Sealine T50 Flybridge Cruiser Review

We travelled halfway around the world to test this latest British import.

While thoughts of Sweden may conjure up images of the seafaring Vikings of old, on a recent trip to this beautiful country I realised that boating in this Nordic state is a much more civilised affair today. I’d actually gone to England to test this new Sealine T50 flybridge cruiser, but it seems that as soon as one of these immensely popular 50-footers comes off the production line it’s sold. The only boat available for testing (pre-delivery) was located outside of the Swedish capital of Stockholm. 

Snow and ice
I was astounded by the sheer number of waterways and channels we flew over crossing the Swedish coast on route to Stockholm, the whole region screamed ‘boats’. And while it was a brilliant early summer’s day, I couldn’t help thinking what it would be like buried under tonnes of winter snow and ice.

By Aussie standards the Swedes’ boating season is relatively short (only three months), but don’t they get out there and enjoy it while they can! Boat sales, especially for the bigger cruisers, are booming. But still, it was also hard to imagine the beautiful waterway we tested this T50 on would be under almost 2m of ice, and all of the boats would be on the hardstand in a couple of months.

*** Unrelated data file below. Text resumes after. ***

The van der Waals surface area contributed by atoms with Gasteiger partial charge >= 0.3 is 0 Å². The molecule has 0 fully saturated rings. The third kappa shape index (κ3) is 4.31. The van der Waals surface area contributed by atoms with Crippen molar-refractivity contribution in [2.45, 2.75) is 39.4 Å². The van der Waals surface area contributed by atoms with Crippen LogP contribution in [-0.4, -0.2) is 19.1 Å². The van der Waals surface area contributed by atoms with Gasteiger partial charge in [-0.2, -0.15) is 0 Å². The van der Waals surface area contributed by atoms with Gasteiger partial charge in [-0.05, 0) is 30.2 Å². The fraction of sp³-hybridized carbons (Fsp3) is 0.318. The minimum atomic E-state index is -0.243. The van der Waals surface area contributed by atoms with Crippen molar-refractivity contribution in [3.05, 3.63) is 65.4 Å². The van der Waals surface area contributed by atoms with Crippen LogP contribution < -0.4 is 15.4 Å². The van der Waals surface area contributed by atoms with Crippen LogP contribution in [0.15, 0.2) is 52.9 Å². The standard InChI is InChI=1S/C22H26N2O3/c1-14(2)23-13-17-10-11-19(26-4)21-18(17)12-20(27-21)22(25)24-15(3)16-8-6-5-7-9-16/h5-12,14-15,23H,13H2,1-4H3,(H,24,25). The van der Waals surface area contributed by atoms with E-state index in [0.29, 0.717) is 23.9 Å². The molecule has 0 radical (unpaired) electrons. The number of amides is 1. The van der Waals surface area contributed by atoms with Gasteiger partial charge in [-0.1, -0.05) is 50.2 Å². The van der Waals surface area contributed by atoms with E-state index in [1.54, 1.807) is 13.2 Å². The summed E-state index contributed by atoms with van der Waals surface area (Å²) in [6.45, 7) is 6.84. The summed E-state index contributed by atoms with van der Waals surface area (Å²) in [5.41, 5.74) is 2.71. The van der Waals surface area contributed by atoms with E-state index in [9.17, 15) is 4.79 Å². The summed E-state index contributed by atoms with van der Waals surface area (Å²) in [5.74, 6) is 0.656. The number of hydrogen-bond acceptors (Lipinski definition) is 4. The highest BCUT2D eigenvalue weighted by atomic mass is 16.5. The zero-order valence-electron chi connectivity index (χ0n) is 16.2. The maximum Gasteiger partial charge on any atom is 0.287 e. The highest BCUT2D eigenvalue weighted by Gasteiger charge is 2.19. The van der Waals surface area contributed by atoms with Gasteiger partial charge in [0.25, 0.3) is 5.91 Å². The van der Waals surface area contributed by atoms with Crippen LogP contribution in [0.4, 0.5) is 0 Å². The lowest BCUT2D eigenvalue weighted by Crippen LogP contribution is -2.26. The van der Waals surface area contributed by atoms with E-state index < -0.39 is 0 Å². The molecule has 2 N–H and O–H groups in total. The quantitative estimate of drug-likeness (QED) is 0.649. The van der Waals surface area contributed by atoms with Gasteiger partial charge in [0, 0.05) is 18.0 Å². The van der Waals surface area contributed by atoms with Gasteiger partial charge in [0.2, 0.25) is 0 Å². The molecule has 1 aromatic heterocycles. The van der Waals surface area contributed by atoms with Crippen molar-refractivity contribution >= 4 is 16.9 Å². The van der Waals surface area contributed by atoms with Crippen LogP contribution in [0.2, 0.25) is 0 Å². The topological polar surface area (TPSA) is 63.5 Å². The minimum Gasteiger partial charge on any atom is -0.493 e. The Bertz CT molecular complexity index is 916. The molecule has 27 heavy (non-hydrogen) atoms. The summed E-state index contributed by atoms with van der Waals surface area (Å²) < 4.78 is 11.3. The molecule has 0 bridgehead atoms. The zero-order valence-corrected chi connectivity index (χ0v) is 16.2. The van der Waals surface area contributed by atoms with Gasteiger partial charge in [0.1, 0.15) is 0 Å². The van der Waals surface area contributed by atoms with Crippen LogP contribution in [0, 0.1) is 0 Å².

Step aboard
The first thing I noticed about the T50 when I stepped onboard was the clever use of available space to create a vessel that was obviously well suited to family cruising and entertaining. Her full-beam master cabin with en-suite, luxurious forward stateroom, open-plan saloon and generous cockpit, give an immense feeling of space. Couple these with a 300 nautical mile cruising range at 30 knots and you have an ideal family cruising boat with all the comforts of a luxurious home.